Religion, science, and the problem of petitionary prayer

I’m writing a review essay on religion in medicine and make a nod toward a distinctive literature that exemplifies key aspects of the interrelationships of religion and science. The issues are ably represented in a “systematic” review by the Cochrane Collaboration inspecting the utility of “intercessory prayer for the alleviation of ill health.” After merging several pre-existing studies with the techniques of systematic review (also called “meta-analysis”), the authors conclude that “We are not convinced that further trials of this intervention should be undertaken and would prefer to see any resources available for such a trial used to investigate other questions in health care.” While I think this systematic review is irredeemably obtuse, I agree with their conclusion. Of course the fun, and the distinction, is in arriving at the conclusion.

I have two main problems with the review. First, the scientific methodology of the literature they are reviewing is incredibly sloppy. Second, the religious methodology is flawed and distracting. This feels to me like a caricature of science investigating a caricature of religion.

Systematic reviews are a strange entity within science, a technique for summarizing the results of several independent studies on a single topic. Those who practice them tend to believe in such reviews strongly, arguing that the scientists performing the actual experiments are too far from the truth, that it is only the repetition, in diverse populations and experimental conditions, of the scientific findings that should influence policy or practice. Those who reject these reviews see them as barely a step above scientific journalism, competing for space in scientific journals with actual experiments. The critics emphasize the fundamental heterogeneity among summarized studies that resists any attempt to combine them meaningfully. Most of us are somewhere in between–we believe that systematic reviews have a place in scientific discourse but they are generally not the final word on a subject. To be of any use, systematic reviews have to be summarizing something of reasonable clarity and integrity. In this case, the outcome is “alleviation of ill health.” Outcomes that broad are generally reserved for snake oils and nutraceuticals, therapies with claims so uncertain that they are generally untestable. Both the types and causes of ill health are myriad; the idea that any single intervention will have such wide-ranging effects has no real face validity.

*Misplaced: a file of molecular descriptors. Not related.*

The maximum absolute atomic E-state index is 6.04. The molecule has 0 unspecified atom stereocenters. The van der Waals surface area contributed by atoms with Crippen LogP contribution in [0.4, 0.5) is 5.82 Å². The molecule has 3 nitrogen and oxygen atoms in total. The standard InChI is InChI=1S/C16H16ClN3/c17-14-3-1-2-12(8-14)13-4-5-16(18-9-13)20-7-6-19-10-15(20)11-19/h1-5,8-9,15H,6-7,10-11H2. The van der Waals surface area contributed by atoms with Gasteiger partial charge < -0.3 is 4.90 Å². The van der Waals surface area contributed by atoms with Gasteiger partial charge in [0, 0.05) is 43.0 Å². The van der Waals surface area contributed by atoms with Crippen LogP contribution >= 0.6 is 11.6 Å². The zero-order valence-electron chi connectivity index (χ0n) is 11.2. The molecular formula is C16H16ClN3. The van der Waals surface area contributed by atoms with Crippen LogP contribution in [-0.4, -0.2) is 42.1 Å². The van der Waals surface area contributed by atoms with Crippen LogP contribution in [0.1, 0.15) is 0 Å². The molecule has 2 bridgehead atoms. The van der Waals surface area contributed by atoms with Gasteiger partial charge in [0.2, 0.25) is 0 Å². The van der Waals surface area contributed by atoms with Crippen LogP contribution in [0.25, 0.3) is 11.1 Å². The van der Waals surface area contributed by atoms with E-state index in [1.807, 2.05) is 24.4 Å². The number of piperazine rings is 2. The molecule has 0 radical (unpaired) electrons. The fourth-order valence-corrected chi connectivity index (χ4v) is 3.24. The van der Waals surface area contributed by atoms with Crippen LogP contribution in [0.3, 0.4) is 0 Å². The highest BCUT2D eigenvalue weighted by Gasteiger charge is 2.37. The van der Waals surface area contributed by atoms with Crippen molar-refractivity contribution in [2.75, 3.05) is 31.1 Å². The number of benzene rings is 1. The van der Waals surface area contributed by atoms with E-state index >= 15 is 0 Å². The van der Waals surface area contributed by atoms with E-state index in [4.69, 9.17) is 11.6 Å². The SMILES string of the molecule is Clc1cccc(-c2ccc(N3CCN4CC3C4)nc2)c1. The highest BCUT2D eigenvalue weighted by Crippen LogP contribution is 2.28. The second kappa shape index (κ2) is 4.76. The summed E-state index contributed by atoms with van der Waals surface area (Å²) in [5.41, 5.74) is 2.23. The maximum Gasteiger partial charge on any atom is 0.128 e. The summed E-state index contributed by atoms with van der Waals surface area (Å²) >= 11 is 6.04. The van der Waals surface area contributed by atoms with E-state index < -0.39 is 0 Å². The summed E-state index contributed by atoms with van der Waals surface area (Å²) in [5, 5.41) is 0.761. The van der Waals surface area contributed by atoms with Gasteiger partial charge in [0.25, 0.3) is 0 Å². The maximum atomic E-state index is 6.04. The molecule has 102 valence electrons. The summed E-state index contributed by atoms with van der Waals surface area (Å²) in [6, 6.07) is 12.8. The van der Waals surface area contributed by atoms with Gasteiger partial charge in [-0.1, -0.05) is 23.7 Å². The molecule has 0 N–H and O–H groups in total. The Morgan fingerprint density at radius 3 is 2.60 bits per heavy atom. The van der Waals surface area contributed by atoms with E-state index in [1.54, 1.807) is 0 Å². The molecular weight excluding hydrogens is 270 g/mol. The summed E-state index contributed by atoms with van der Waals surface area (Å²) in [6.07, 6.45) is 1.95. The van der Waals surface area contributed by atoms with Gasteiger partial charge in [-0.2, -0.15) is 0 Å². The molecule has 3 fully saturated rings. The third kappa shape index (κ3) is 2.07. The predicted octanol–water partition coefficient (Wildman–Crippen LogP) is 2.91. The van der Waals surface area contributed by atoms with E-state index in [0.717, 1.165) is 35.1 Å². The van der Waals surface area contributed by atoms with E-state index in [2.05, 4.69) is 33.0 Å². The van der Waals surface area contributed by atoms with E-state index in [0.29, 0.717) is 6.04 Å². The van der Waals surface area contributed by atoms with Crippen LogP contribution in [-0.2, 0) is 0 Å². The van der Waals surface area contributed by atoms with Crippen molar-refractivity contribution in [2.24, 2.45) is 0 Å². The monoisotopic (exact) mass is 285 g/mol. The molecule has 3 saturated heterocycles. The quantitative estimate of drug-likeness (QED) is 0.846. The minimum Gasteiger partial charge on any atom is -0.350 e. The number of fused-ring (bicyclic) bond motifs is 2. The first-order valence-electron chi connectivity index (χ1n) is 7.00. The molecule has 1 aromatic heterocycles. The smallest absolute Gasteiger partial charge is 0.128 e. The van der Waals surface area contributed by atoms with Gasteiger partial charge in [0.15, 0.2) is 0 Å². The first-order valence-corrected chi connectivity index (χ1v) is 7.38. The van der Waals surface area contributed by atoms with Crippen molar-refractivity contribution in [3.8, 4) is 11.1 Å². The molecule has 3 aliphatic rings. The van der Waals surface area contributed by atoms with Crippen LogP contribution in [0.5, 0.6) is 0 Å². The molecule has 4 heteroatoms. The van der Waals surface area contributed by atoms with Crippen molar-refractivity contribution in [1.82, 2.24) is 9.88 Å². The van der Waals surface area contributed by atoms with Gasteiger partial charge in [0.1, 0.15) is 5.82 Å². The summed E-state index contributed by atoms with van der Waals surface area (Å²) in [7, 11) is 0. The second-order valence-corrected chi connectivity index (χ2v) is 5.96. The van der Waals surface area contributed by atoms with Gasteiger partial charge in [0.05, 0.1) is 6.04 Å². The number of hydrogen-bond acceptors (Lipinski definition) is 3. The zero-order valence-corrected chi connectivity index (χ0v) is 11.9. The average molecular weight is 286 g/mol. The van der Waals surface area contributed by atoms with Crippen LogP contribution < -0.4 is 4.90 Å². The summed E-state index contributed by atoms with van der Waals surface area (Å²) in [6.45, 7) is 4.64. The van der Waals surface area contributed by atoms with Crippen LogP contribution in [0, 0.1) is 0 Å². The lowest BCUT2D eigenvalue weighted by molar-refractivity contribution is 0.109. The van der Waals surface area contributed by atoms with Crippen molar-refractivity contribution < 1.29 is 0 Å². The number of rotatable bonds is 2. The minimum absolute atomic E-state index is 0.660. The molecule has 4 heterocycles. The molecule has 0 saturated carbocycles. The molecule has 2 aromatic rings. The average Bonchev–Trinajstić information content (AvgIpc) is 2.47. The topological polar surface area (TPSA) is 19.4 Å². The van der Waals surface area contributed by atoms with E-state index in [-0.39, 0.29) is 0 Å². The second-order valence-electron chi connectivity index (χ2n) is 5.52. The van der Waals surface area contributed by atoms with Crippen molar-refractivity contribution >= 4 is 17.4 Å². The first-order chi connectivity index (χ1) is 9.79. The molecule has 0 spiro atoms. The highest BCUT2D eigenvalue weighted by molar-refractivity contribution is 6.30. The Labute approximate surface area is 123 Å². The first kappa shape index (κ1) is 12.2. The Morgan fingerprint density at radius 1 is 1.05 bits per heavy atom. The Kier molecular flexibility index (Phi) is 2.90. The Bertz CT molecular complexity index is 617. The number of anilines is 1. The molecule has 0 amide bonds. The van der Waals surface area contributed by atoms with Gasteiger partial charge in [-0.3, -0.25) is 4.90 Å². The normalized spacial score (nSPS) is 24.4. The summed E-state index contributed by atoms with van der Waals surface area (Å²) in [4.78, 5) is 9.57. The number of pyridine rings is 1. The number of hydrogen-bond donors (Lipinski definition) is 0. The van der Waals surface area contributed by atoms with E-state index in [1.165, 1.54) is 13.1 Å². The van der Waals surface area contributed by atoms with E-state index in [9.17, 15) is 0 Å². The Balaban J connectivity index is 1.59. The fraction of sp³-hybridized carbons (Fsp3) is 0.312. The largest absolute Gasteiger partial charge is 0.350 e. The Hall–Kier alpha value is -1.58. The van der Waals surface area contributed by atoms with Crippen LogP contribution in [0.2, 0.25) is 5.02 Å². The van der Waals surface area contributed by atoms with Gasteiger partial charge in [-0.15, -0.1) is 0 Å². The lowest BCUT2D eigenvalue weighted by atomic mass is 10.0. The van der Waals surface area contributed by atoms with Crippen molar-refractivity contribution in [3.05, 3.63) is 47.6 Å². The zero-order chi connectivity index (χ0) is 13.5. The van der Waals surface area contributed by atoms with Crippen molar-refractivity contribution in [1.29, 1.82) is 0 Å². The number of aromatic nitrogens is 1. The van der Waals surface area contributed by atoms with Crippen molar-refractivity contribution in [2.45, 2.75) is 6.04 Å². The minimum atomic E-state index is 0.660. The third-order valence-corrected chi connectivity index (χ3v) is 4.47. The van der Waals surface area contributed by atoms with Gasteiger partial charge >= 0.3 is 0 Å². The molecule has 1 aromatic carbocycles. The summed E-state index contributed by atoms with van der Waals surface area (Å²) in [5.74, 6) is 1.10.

The authors chose “intercessory” rather than “petitionary” prayer to describe the intervention, a choice that emphasizes the poor religious methodology underlying this entire scholarly literature. The notion of interceding to change the will of God represents the vending machine theology[1] in which God does precisely what humans tell him to do. A generation or so ago anthropologists would have called this “magic” (Douglas Davies calls this “manipulationist theology” with regard to Mormonism). Although truth be told many of us are at least occasionally tempted to see prayer as a way to change God’s mind, in the honesty that lurks deep in our hearts we know that is not true.

There are experiments that could start to get at this question, but they are unethical. One might randomize ailing patients whose friends and family assure them that they are being prayed over to the actual act of praying (at random, friends and family would be required either to pray or not to pray–they would all assure the patient that the prayer had occurred). I hope it’s immediately apparent how unethical and morally fraught such a study might be, but this is an example of the kind of methodology that would be required if one were actually interested scientifically in evaluating intercessory prayer.[2]